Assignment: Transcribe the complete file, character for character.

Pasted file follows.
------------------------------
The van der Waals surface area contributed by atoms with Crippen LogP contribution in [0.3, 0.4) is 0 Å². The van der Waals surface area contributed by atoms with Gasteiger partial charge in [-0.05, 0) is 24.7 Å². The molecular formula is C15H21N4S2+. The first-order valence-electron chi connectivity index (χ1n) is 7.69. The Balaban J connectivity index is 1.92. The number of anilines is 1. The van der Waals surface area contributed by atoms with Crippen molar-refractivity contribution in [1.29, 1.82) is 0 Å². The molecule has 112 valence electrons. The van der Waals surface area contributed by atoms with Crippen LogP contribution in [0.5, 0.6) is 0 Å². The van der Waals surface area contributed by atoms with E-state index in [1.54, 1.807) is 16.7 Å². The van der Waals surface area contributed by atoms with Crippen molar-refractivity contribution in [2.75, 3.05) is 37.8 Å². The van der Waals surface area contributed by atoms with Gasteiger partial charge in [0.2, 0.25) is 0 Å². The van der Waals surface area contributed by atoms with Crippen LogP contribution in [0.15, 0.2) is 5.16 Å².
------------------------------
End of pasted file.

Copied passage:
The van der Waals surface area contributed by atoms with Crippen LogP contribution in [0.3, 0.4) is 0 Å². The van der Waals surface area contributed by atoms with Gasteiger partial charge in [-0.05, 0) is 24.7 Å². The molecular formula is C15H21N4S2+. The first-order valence-electron chi connectivity index (χ1n) is 7.69. The Balaban J connectivity index is 1.92. The number of anilines is 1. The van der Waals surface area contributed by atoms with Crippen molar-refractivity contribution in [1.29, 1.82) is 0 Å². The molecule has 112 valence electrons. The van der Waals surface area contributed by atoms with Crippen LogP contribution in [0.5, 0.6) is 0 Å². The van der Waals surface area contributed by atoms with E-state index in [1.54, 1.807) is 16.7 Å². The van der Waals surface area contributed by atoms with Crippen molar-refractivity contribution in [2.75, 3.05) is 37.8 Å². The van der Waals surface area contributed by atoms with Gasteiger partial charge in [0.2, 0.25) is 0 Å². The van der Waals surface area contributed by atoms with Crippen LogP contribution in [0.15, 0.2) is 5.16 Å².